Adult interactive style and autism: reviewing the literature to inform school practice
Abstract:In the past, much attention was paid to the changes in the child both professionals and parents wanted to effect and attention was focused very much on what the child needed to do to develop skills and understandings. More recently, there has been much more of a focus on thinking about how the behaviour and interactions of the adults involved with the child affects and facilitates their development. In recognition of this, some practitioners suggest that a child's education plan should have a section (perhaps entitled, Targets for adults) which states what the adults need to do to enable the child to achieve the targets listed. This paper considers what some of the major and current interventions have to say about adult interactive style and the degree of emphasis placed on this. It then shows how a set of principles (AISI) the author devised draws on the advice given by the proponents of current interventions. This illustrates how many of the interventions recommend similar practice in relation to this, despite their different rationales.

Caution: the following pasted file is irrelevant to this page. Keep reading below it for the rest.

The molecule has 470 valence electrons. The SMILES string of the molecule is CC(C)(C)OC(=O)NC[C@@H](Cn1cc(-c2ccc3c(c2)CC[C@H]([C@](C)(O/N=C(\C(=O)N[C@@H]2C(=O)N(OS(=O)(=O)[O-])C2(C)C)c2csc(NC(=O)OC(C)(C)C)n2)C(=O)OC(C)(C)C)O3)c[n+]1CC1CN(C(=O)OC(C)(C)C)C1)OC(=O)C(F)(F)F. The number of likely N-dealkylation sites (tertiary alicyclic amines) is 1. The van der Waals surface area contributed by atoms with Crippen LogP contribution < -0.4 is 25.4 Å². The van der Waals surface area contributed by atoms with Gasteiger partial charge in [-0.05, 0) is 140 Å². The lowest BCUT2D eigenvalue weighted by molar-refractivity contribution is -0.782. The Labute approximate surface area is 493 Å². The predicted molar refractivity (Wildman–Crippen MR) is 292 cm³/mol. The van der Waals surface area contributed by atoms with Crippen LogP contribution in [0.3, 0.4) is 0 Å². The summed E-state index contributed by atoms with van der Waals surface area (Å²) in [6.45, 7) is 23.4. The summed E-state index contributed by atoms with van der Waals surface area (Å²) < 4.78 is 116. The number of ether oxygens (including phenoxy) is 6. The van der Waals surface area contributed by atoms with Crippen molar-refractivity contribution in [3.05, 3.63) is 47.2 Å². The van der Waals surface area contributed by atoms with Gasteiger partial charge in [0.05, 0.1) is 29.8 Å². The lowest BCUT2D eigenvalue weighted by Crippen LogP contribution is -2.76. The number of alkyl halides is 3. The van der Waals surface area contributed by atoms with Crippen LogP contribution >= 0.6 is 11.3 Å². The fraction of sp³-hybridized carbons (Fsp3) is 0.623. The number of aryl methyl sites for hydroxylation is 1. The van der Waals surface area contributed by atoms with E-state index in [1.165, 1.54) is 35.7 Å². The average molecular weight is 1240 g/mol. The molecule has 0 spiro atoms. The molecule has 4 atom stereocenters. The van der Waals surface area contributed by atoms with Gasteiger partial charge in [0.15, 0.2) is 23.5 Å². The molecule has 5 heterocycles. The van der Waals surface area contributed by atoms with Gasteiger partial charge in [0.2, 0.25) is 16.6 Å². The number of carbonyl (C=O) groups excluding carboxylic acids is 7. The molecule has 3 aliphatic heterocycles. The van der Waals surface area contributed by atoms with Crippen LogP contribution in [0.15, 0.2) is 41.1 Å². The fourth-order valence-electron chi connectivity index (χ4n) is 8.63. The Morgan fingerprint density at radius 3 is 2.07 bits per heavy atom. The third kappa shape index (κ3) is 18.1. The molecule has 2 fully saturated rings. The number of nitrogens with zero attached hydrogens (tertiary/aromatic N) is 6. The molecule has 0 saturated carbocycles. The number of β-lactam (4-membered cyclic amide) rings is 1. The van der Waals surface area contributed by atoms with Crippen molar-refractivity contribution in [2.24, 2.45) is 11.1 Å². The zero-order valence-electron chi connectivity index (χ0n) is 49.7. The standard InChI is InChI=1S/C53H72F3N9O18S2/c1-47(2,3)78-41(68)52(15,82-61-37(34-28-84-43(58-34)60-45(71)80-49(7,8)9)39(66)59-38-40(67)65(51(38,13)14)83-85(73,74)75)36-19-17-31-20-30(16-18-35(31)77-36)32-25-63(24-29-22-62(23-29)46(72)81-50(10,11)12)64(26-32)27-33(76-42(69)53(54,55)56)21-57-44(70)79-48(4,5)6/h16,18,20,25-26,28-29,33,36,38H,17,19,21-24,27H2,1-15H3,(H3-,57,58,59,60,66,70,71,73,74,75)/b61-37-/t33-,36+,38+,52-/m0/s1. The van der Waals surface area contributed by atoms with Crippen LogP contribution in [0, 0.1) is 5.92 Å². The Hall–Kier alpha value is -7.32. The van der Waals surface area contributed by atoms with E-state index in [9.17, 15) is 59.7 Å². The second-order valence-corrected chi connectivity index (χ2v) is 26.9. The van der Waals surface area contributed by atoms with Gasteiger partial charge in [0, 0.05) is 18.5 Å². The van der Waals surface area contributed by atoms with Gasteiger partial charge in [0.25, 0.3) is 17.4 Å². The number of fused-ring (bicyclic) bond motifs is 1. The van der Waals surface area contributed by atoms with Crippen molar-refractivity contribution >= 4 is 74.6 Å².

Document Type: Research Article
Publication date: 2013-10-01
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- Good Autism Practice is dedicated solely to promoting good practice with children and adults with autism and Asperger's syndrome.
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The journal is edited by highly respected academics and practitioners specialising in autistic spectrum conditions and will be of interest to parents and practitioners in health, education and social services, as well as people who have autistic spectrum conditions.
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